Jump to content
lpjohnso

lpjohnso

NICU and Postpartum
New New
  • Joined:
  • Last Visited:
  • 6

    Content

  • 0

    Articles

  • 874

    Visitors

  • 0

    Followers

  • 0

    Points

lpjohnso specializes in NICU and Postpartum.

lpjohnso's Latest Activity

  1. lpjohnso

    New Grad Needing Advice on Postpartum Nursing

    My advice to you is to apply for a New Grad Program in a NICU ASAP. As a new grad, I was hired as a NICU nurse, and stayed there for 2 years before I applied to Postpartum. All Postpartum units are thrilled to have a nurse with a background in NICU. If I hadn't had my experience in NICU, I know that I absolutely would not have gotten the postpartum job. I've been in postpartum for 9 years now, and I'm very grateful that I did some time in NICU to get me to where I am today. Good luck!
  2. I'm so sorry to hear what you are going through. Please know you are not alone. Two books helped me tremendously. They saved me from being unemployed and holing myself up inside of my house and my mind. Finally helped me understand what I was going through and how to get through it. 'Hope and Help for your Nerves' by Claire Weekes. Hope and Help for Your Nerves: Claire Weekes: 86
  3. lpjohnso

    Neonatal nursing

    Hello! I started working in the NICU as a new grad and was there for over 2 years. I loved it, and I couldn't imagine ever working with adults or doing anything else. I thought I had found my calling in life. That was until I moved to a new town and finding a NICU job was difficult. It forced me to consider postpartum nursing, which I do now, and have been doing for the past year. I thought I would HATE it. However, it turns out I have begun to love it more than NICU nursing and if I had the chance to go back I don't think I would. A huge difference for me at first was going from taking care of (at the most) 3 babies in the NICU, to taking care of up to 4 moms and 4 babies (aka-4 couplets) all at once in Postpartum. It definitely seems more challenging to have to be responsible for (and chart on) up to 8 patients at a time oppose to only 3. However, caring for less patients in the NICU can turn out to be even more work than more in postpartum because the NICU babies are sick and require a lot more intensive and acute care. In postpartum, you usually are not taking care of anyone who is sick, mom's are just recovering (there are definitely exceptions to that where moms have postpartum hemorrhage, etc. But, it is more rare). If a baby begins to get sick, they usually leave your care and get a ticket to the NICU. It is very rewarding to be that person who notices if the baby is not doing well or is getting sick and gets them to the proper treatment they need. In postpartum there is a lot of patient teaching regarding self care and baby care, but you also have to do a lot of teaching in the NICU. Mom's usually need a lot of help breastfeeding, which not all postpartum nurses enjoy helping with (it can be a very time consuming and frustrating experience), however, most L&D units now have lactation consultants to do that job for you. They are life savers! In a nutshell, I love working as a postpartum nurse and I would recommend it to anyone! It's amazing to work with fat, healthy babies in the happiest place to work in the hospital! PS-Like most hospitals, there is a typical preference for bachelor degree nurses, but we definitely hire associate degree nurses without any problem. I think that goes for all L&D and postpartum units. Good Luck!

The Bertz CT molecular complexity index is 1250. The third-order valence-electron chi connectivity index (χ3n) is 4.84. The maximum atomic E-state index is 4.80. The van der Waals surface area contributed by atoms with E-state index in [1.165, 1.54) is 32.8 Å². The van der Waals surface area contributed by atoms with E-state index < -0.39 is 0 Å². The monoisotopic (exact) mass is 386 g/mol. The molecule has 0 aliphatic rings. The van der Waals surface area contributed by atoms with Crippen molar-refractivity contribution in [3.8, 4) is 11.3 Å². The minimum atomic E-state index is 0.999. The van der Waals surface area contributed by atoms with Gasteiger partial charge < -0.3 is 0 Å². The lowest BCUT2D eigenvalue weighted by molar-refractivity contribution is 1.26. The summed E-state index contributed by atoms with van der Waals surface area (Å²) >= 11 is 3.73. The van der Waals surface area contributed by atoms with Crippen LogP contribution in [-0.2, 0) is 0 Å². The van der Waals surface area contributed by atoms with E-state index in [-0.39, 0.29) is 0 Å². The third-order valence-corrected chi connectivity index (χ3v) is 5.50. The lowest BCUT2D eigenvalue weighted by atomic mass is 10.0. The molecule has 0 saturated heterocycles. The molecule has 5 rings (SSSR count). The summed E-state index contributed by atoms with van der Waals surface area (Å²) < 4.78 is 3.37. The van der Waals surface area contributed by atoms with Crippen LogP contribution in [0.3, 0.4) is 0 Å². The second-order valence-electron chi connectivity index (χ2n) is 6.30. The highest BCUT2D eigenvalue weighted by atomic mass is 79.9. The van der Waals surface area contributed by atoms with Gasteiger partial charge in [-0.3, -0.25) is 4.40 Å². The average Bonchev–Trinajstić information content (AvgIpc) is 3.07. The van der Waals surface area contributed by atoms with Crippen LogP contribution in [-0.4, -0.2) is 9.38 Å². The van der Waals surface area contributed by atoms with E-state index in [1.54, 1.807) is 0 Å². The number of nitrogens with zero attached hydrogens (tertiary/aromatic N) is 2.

×

By using the site you agree to our Privacy, Cookies, and Terms of Service Policies.

OK